Monday, 23 September 2013

Typhoon Usagi kills 25 in south China

A powerful typhoon hit Hong Kong and the southern China coast on Monday with winds that blew cars off the road, crippling power lines and causing flooding and the deaths of at least 25 people.

Typhoon Usagi, the strongest storm to hit the Western Pacific this year, began pounding southern China late Sunday. More than 370 flights were cancelled, and financial markets closed for at least part of the morning. Shipping and train lines were also shut down before the Usagi weakened to a tropical depression over the southern China province of Guangdong on Monday.

Earlier on Sunday, China's National Meteorological Centre issued its highest alert, with more than 80,000 people moved to safety in Fujian province and authorities deploying at least 50,000 disaster-relief workers, state Xinhua news agency reported.

China said 25 deaths occurred in Guangdong, where the typhoon made landfall late Sunday near Shanwei with record sustained winds for the city of 109 miles per hour.

The victims included people hit by debris and others who had drowned. One man was killed by a falling window pane. Winds toppled trees, cranes and blew cars off roads in some areas, and brought down three major power lines in coastal Fujian, cutting off electricity to about 170,000 households, Xinhua said.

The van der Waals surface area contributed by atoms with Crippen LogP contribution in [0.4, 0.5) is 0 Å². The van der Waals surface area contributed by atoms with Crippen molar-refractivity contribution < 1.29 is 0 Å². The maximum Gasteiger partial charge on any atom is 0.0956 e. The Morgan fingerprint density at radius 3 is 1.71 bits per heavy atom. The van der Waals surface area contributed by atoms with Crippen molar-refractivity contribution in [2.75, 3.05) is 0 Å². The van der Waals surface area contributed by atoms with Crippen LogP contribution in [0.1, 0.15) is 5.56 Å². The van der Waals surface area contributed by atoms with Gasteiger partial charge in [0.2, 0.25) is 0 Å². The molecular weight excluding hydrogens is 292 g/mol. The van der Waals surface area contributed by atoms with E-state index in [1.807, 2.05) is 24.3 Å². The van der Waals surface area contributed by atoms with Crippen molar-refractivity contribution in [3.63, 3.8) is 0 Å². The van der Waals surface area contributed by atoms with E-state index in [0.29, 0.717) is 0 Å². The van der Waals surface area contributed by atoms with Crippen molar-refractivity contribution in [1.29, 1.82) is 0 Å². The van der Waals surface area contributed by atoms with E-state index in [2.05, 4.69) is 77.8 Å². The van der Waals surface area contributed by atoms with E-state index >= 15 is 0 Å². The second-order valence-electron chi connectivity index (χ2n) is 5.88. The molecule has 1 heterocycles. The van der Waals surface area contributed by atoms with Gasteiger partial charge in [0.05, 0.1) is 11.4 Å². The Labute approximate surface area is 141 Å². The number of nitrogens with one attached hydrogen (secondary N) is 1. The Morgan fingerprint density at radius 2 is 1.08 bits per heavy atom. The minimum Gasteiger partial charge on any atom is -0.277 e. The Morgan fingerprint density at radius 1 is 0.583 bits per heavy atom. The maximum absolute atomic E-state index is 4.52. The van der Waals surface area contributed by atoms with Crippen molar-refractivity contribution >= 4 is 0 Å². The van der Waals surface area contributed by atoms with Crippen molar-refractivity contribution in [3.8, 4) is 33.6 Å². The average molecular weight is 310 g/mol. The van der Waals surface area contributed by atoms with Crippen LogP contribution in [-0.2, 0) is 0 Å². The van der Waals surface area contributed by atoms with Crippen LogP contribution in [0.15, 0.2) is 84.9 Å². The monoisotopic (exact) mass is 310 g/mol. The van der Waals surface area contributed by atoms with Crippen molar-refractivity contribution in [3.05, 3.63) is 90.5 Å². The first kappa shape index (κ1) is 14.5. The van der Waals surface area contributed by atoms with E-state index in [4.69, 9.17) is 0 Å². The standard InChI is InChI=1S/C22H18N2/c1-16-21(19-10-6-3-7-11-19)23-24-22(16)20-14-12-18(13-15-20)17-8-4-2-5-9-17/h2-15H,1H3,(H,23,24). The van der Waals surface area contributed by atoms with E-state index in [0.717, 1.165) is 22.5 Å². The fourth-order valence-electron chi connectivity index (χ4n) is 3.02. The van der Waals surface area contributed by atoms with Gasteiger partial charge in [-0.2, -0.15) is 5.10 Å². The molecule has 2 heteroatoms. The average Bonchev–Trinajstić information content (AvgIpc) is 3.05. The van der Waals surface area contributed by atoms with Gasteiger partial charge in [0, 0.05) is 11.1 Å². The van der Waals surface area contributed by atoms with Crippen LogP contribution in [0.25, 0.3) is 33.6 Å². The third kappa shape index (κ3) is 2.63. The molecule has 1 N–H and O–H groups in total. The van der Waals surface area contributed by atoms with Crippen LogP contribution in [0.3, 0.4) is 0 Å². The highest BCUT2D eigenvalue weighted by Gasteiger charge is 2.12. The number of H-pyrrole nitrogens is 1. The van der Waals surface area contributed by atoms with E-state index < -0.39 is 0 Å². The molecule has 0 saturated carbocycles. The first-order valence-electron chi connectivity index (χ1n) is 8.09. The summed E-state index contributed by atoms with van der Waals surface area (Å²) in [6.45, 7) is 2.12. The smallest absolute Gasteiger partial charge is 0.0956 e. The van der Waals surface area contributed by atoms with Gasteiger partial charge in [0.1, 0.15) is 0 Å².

"It is the strongest typhoon I have ever encountered," Luo Hailing, a gas station attendant in Shanwei, told Xinhua. "So terrible, lucky we made preparations.”

On Saturday the storm had been a super typhoon when it passed between Taiwan and the Philippines, sparing both of them the brunt of the winds. However, Philippine officials said eight people were dead from drowning and landslides, and Taiwan authorities reported nine people hurt by falling trees.

The storm wreaked havoc on travel plans just as many passengers were returning home after an extended weekend for the Chinese mid-autumn festival.

More than 250 incoming and outgoing flights were canceled in Hong Kong, and an additional 200 were delayed, Airport Authority Hong Kong said. Intercity trains including the high-speed rail to Beijing, Shenzhen and Hong Kong were suspended until Tuesday, the official Xinhua news agency reported.

Despite earlier warnings that the typhoon could pose a severe risk to Hong Kong, the city suffered only minimal damage and no fatalities, though dozens of trees were reported down. Seventeen people had sought medical treatment and eight of these were admitted to the hospital, according to the Hong Kong government's information services department.

The Hong Kong Exchange delayed the start of trading on securities and derivatives markets due to the typhoon.

Usagi lashed the east and south coasts of Taiwan on Saturday after slamming into the Philippines' northernmost islands, where it cut communication and power lines and triggered landslides.

Parts of Manila remained submerged Monday and classes were cancelled. Landslide deaths occurred in two villages in Zambales province west of Manila, Subic town mayor Jeffrey Khonghun said Monday, and two drowning deaths were reported previously.

Monday 23 September 2013


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